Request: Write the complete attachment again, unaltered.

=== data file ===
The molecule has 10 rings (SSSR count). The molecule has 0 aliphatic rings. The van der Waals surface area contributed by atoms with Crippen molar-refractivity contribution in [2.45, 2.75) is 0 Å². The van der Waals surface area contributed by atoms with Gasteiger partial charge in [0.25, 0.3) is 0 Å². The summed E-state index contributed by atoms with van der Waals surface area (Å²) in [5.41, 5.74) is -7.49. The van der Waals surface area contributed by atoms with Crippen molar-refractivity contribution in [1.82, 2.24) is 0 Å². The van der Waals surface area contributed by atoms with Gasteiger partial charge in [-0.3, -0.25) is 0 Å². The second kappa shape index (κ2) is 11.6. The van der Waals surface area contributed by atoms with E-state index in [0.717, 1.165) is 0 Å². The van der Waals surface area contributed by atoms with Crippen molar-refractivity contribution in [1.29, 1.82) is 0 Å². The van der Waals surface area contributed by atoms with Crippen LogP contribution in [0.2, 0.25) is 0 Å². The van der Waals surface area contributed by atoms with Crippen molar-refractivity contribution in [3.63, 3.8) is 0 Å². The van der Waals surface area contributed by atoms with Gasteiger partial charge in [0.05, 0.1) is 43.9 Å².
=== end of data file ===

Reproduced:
The molecule has 10 rings (SSSR count). The molecule has 0 aliphatic rings. The van der Waals surface area contributed by atoms with Crippen molar-refractivity contribution in [2.45, 2.75) is 0 Å². The van der Waals surface area contributed by atoms with Gasteiger partial charge in [0.25, 0.3) is 0 Å². The summed E-state index contributed by atoms with van der Waals surface area (Å²) in [5.41, 5.74) is -7.49. The van der Waals surface area contributed by atoms with Crippen molar-refractivity contribution in [1.82, 2.24) is 0 Å². The van der Waals surface area contributed by atoms with Gasteiger partial charge in [-0.3, -0.25) is 0 Å². The second kappa shape index (κ2) is 11.6. The van der Waals surface area contributed by atoms with E-state index in [0.717, 1.165) is 0 Å². The van der Waals surface area contributed by atoms with Crippen molar-refractivity contribution in [1.29, 1.82) is 0 Å². The van der Waals surface area contributed by atoms with Crippen LogP contribution in [0.2, 0.25) is 0 Å². The van der Waals surface area contributed by atoms with Crippen molar-refractivity contribution in [3.63, 3.8) is 0 Å². The van der Waals surface area contributed by atoms with Gasteiger partial charge in [0.05, 0.1) is 43.9 Å².